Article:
nep-tur New Economics Papers
on Tourism Economics
Issue of 2013‒10‒05
two papers chosen by
Laura Vici
Universita' di Bologna

  1. Value of a Platform to a Seller: Case of American Airlines and Online Travel Agencies By Volodymyr Bilotkach; Nicholas G. Rupp; Vivek Pai
  2. The Effect of the Internet on Performance and Quality: Evidence from the Airline Industry By Itai Ater; Eugene Orlov;

  1. By: Volodymyr Bilotkach (Newcastle University, Department of Economics); Nicholas G. Rupp (East Carolina University, Department of Economics); Vivek Pai (University of California, Irvine, and KBB Department of Economics)
    Abstract: We approach the issue of the value of a platform to a seller in a two-sided market where both buyers and sellers multi-home. A seller that loses access to a major buyer platform can potentially incur substantial financial losses. We exploit a recent conflict between American Airlines and two leading online travel agencies (Expedia and Orbitz), which dropped American Airlines fare quotes during the first quarter of 2011. We present a simple model of airline ticket distribution. This model provides a framework to analyze the events that happened in the American Airlines – online travel agency conflict. We analyze price data for the first quarter of 2010 and 2011, employing a simple difference-in-differences identification strategy to evaluate changes in American Airlines’ fares. After controlling for across-market heterogeneity, carrier-specific time-invariant effects, and time-specific carrier-invariant effects, American Airlines’ fares during the conflict were 2.7-4.2 percent lower than similar fares charged by American’s main competitors (United, Continental, Delta, and US Airways). The fare effect is most pronounced in the sub-sample of one-stop itineraries, where competition is stronger, and customers are more likely to have to rely on travel agents – rather than carriers’ own web-sites – for flight bookings. In sum, our findings indicate that access to major buyer platforms is considerably valuable to a seller. We estimate that during the first quarter of 2011 the loss of access to the Expedia/Orbitz platforms resulted in over $50 million reduction in revenue for American Airlines.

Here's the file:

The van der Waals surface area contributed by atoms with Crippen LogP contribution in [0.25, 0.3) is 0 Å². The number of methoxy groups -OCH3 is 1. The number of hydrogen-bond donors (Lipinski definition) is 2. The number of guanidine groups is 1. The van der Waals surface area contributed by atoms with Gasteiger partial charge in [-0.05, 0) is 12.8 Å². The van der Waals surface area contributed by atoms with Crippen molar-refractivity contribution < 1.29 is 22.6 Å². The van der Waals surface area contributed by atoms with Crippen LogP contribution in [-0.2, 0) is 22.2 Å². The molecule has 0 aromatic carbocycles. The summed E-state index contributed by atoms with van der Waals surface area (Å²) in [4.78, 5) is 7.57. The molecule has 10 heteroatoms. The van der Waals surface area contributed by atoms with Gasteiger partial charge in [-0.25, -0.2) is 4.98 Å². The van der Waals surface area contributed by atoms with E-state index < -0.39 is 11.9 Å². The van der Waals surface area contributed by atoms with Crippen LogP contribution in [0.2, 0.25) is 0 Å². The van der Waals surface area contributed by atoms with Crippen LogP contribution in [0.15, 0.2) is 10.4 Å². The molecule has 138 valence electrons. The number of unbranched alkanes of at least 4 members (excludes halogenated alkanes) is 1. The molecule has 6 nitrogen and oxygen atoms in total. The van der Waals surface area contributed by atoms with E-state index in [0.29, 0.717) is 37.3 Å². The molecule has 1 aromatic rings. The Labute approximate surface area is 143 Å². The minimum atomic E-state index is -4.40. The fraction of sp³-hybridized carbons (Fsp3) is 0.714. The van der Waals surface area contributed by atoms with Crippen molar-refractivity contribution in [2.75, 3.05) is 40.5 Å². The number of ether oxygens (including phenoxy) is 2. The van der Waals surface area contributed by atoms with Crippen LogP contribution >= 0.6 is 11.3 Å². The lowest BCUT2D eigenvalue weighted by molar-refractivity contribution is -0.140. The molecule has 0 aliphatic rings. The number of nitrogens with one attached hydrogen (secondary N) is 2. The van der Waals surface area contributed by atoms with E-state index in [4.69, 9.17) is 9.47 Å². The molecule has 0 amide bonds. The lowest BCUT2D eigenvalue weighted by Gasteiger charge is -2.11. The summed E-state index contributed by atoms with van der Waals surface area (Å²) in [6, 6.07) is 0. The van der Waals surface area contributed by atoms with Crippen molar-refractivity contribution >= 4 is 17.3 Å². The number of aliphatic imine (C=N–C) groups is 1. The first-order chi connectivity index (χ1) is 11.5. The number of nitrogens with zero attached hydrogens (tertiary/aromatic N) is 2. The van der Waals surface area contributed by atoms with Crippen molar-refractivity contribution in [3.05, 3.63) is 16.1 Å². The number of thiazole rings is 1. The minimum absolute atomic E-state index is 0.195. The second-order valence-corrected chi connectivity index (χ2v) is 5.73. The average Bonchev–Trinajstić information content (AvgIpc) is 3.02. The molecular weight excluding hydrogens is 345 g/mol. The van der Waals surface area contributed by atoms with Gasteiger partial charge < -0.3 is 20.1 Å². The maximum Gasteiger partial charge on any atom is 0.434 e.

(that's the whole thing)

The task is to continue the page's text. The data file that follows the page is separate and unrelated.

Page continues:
Keywords: two-sided markets, value of platforms, online travel agents Length: 31 pages
    JEL: D4 L4 L93
    Date: 2013–09
  2. By: Itai Ater (Recanati Business School, Tel Aviv University); Eugene Orlov (Compass Lexecon);
    Abstract: How did the diffusion of the Internet affect performance and product quality in the airline industry? We argue that the shift to online distribution channels has changed the way airlines compete for customers - from an environment in which airlines compete for space at the top of travel agents’ computer screens by scheduling the shortest flights, to an environment where price plays the dominant role in selling tickets. Using flight-level data between 1997 and 2007 and geographical growth patterns in Internet access, we find a positive relationship between Internet access and scheduled flight times. The magnitude of the effect is larger in competitive markets without low-cost carriers and for flights with shortest scheduled times. We also find that despite longer scheduled flight times, flight delays increased as passengers gained Internet access. More generally, these findings suggest that increased Internet access may adversely affect firms' performance and firms’ incentives to provide high quality products.
    Keywords: Internet, Search, Air Travel, Quality
    JEL: D83 L15 L93
    Date: 2013–09

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